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Comment This is not new... (Score 1) 176

I can not remember which Science Show I was watching at the time but I learned that it was the lower frequencies at least in the early 2000's.

While I'm not sure if they mentioned the specific 2k-4k range, they had broken the noise into low, mid, and high frequencies and did a test with people listening to the noise. While some did flinch at the higher frequencies, most reacted to the lower range.

So unless they took almost a decade to isolate the specific frequency this really new?

Comment I wouldn't mind the campaigning if... (Score 1) 462

I wouldn't mind the campaigning if it wasn't for all the "I'm not going to run a smear campaign" then turning right around and start running a smear campaign.

Honestly I think it's a requirement that they have to break that campaign promise or they're not eligible to run for office.

And after a while you just get sick to death of the "My opponent kicks puppies" and the "Oh yeah? Well MY opponent whips babies with live rattlesnakes" ads everywhere.

Makes me glad I don't have television anymore.

Comment Blu-Ray support (Score 1) 332

Actually I'm fine with their decision. My media setup involves a dedicated Blu-Ray/DVD player, the media PC which has a Blu-Ray drive in it, and the PS3 which has a Blu-Ray drive in it. All of them hooked up to my home theater system and my 40 Inch LCD HDTV.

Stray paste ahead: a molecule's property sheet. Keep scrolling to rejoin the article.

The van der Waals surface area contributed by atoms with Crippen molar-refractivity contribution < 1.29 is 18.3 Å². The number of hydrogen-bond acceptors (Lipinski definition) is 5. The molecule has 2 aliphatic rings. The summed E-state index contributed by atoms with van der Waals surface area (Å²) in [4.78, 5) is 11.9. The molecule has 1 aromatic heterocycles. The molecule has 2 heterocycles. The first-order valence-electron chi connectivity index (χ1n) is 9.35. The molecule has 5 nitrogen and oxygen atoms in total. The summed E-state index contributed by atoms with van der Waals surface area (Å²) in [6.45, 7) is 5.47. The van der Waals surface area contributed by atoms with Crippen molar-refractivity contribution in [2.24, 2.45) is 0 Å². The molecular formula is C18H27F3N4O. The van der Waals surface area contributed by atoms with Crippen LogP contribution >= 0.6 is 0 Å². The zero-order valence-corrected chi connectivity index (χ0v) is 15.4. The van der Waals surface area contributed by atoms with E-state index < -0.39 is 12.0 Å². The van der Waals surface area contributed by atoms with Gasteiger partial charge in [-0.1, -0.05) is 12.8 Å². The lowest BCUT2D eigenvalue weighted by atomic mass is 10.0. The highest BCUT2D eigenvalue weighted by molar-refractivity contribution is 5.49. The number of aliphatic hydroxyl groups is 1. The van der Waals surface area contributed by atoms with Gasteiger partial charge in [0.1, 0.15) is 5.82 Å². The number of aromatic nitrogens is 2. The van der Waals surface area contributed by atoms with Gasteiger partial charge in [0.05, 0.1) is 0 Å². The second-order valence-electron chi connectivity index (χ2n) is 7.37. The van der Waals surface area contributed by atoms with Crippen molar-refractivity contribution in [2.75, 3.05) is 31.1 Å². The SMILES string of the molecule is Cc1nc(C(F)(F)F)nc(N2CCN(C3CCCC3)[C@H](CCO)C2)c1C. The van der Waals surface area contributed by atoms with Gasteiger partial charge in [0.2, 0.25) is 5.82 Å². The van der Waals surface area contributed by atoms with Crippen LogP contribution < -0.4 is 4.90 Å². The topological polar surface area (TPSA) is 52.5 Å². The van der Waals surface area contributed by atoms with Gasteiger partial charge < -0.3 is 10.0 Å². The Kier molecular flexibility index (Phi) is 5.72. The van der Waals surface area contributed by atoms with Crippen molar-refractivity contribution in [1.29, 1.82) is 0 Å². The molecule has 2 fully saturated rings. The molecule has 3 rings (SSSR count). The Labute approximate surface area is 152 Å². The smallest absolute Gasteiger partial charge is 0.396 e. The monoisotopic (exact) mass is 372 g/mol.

I really don't NEED "yet another Blu-Ray player".

Redundancy is nice and all but really.

Comment The simplest solution is... (Score 1) 615

The simplest solution that I can think of is to use an authenticator system.

That way the passwords can be as simple as the users want, they do not have to be changed every 90 days (the duration of a password in our facility) and with the code changing every 60 seconds, it means that even if they somehow managed to snag your passwords, they can't do anything with them.

And I know that such a system is not fool-proof. But until someone develops a way to break that system it may be the simplest and the best solution for now.

Comment Re:This is why... (Score 1) 243

> Problem with a fresh install

"Install" is a verb. I install Linux for a living.

The noun for which you were searching is "installation". That is a fresh installation of Linux.

Couldn't think of anything intelligent to say so you have to nitpick the language? Sad really. You're like the little 5 pound yippy dog who barks at the big 200 pound Mastiff from the safety of his fenced in yard because you know that they can't get to you.

Bark away little yippy dog...bark away.

Comment Re:This is why... (Score 1) 243

Oh and you probably wiped the recovery partition/data.

Problem with these software stuff is trying to make it easier and making it harder in the process.